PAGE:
The helicopters were classified as "Multipurpose Naval Helicopters" and will be tasked as the embedded air asset of the Gregorio del Pilar-class frigates. The choice of the AW109 was in part because of the said frigate's lack of sufficient space to take in larger naval helicopters in its small telescopic hangar. The helicopter could be used for surveillance, search and rescue, over the horizon targeting, insertion of SEAL Team, interdiction, vertical replenishment and utilitarian missions.
|The AW109 will be the mainstay aviation asset of the PN's Gregorio del Pilar-class frigates.|
The PN's AW109 feature a new exterior naval grey paint scheme different from the standard PN Naval Air Group royal blue. Exterior features that can be easily seen are the rescue winch on the starboard side, emergency flotation devices on the helicopter's sides, and the forward looking infra-red (FLIR) ball turret.
|A PN AW109 Power naval helicopter being tested in Italy.|
Inside, the helicopter features a glass cockpit, a cabin for 2 pilots and 4 passengers (or space for stretchers if needed), and the FLIR control panel on the passenger cabin to be operated by a specialized crew member. The FLIR sensors, made by American firm FLIR Systems, will enable the helicopter crew to see in poor visibility or weather conditions due to the system's use of thermal radiation to create a picture. It can be used for surveillance of humans for target tracking or rescue at sea, target acquisition and tracking, and piloting of helicopter in poor weather condition. At the same time, the helicopter is equipped with a video transmitter that can send live feed video to land or ship bases.
|The FLIR ball turret and one of the emergency flotation devices.|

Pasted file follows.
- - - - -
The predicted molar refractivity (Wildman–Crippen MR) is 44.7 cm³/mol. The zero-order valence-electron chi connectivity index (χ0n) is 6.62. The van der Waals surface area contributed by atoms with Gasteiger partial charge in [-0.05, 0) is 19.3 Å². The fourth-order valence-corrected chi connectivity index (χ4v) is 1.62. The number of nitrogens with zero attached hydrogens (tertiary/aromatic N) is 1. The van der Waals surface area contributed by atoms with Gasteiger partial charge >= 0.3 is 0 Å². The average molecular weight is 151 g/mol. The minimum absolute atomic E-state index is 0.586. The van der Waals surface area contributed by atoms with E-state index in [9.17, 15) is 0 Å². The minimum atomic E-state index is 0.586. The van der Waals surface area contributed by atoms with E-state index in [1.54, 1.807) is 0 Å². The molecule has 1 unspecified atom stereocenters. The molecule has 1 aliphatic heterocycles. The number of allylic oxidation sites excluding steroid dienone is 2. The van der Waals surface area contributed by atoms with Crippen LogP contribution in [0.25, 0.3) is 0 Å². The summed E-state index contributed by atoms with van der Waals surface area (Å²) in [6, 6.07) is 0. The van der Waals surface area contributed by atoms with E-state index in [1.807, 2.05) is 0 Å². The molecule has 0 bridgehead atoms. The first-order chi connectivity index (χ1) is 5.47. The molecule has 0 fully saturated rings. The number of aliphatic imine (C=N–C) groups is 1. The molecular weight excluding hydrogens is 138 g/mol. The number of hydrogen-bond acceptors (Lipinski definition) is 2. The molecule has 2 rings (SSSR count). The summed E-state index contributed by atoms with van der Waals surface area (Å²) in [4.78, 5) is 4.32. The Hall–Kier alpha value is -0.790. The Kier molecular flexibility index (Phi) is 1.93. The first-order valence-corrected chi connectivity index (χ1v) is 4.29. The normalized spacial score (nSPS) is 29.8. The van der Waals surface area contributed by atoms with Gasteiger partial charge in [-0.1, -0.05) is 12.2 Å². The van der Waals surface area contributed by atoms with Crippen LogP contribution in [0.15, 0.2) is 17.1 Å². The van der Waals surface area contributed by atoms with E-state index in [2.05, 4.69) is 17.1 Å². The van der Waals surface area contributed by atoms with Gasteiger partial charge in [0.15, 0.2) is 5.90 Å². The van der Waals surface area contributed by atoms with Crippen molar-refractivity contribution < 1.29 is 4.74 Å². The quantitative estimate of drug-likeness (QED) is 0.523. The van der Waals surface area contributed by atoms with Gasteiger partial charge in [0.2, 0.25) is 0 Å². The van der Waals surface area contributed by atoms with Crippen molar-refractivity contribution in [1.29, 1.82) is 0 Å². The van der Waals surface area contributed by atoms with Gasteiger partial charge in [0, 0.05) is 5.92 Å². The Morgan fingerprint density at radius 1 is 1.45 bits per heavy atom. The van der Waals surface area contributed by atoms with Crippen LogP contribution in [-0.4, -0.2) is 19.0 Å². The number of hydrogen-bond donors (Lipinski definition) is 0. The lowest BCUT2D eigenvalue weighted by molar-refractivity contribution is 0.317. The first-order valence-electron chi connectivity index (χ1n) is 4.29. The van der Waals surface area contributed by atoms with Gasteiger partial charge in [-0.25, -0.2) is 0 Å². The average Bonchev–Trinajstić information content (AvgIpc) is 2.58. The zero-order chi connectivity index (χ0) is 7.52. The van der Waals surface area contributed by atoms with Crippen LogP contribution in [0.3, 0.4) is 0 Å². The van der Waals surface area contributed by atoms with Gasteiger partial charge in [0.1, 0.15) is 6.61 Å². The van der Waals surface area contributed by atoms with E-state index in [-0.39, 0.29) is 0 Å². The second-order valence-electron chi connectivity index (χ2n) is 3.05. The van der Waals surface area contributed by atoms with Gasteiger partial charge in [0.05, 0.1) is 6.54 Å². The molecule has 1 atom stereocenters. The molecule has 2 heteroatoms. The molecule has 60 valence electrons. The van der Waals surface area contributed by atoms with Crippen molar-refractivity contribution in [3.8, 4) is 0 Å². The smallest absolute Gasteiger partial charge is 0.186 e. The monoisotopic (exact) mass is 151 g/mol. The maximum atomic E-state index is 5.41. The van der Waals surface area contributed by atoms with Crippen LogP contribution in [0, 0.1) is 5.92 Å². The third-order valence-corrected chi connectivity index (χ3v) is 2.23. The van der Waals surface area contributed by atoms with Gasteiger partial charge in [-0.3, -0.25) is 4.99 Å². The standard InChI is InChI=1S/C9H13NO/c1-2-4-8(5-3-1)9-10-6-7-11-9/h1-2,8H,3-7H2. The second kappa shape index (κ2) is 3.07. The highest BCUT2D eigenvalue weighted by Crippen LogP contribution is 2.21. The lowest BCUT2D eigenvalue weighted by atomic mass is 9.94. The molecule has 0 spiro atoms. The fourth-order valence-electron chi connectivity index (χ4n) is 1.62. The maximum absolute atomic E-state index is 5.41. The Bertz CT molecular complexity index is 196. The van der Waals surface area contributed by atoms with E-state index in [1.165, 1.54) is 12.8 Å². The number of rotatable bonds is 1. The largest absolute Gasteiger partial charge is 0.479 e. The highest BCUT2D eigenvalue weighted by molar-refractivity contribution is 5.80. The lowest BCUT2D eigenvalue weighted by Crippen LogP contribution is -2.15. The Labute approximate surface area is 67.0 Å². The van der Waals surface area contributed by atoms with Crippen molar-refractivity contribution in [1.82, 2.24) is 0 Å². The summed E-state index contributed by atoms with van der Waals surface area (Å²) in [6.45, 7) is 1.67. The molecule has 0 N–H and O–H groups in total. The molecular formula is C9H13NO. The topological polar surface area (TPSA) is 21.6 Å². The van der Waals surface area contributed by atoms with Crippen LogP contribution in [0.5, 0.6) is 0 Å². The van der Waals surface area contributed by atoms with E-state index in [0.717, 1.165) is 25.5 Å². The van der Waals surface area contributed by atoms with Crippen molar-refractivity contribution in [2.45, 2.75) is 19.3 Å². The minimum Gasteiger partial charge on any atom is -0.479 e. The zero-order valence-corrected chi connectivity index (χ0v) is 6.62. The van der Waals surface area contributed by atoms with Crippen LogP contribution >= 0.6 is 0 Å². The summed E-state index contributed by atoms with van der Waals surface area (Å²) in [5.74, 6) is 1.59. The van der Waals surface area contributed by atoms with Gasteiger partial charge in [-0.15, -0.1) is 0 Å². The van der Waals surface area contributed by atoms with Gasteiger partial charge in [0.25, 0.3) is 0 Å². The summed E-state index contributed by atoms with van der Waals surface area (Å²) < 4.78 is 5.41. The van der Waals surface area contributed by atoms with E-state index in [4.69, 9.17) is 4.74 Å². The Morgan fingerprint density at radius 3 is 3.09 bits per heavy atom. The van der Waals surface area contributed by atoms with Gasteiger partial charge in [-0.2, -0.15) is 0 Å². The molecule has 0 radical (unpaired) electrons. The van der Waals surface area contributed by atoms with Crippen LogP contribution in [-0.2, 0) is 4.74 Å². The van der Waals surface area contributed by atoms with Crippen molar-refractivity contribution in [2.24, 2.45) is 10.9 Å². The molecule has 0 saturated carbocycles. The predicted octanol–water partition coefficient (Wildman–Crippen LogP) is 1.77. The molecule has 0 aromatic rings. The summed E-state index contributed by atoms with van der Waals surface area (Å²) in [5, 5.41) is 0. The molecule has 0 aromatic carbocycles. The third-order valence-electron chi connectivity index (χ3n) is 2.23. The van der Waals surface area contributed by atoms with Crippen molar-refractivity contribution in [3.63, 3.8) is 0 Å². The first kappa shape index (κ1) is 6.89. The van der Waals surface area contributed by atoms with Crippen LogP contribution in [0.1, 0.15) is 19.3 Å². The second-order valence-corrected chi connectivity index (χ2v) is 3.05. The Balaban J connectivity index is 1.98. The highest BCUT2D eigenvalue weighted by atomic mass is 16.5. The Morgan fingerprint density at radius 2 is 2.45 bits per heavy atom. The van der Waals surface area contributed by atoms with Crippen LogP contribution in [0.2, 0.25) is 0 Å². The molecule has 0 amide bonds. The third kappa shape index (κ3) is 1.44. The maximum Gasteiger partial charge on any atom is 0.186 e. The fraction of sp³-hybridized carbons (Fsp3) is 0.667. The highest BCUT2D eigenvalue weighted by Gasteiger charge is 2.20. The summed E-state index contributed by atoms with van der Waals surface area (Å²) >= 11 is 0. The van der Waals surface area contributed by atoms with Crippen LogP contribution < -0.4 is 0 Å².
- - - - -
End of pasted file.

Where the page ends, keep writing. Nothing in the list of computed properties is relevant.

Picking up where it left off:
Photo taken from Sandy @ Timawa defense forum.
|One of the PN's AW109 Power naval helicopter after testings, installed with the rescue winch, emergency flotation devices and FLIR ball turret.|
Photo taken from Pinoy Aviator's Facebook page.
If the reports are correct, it was reported that the 2 more AW109's arriving early next year will be armed and will have a significant electronic warfare (EW) capabilities, probably an electronic support measures (ESM) system installed. Except for these, it is difficult to know the difference of these 2 helicopters with the earlier 3 units, but MaxDefense believes that the 2 incoming EW capable armed naval helicopters will be the actual units to be assigned with the BRP Gregorio del Pilar (PF-15) and BRP Ramon Alcaraz (PF-16).
|A lightweight ESM receiver similar to the Northrop Grumman LR-100 RWR/ESM/ELINT system shown above may be carried by the AW109.|
Photo taken from Northrop Grumman website.
Unfortunately the helicopter is too small to be an effective anti-submarine warfare (ASW) helicopter, being unable to carry a dipping sonar, and may even have difficulty in carrying a torpedo. If the helicopter is equipped with a OTHT targeting radar, it may also have difficulty in carrying a long range anti-ship missile. So MaxDefense is skeptical on what kind of armaments that the incoming AW109 naval helicopters can carry.
Nonetheless, the helicopters are a welcome addition to the Philippine Navy's growing capability. Its a good Christmas indeed this year for the men and women of the Philippine Navy, especially those from the Naval Aviation Group. More photos of the helicopter can be seen on MaxDefense @ Facebook's photo albums HERE.
By the way....
Merry Christmas to all MaxDefense readers and supporters!!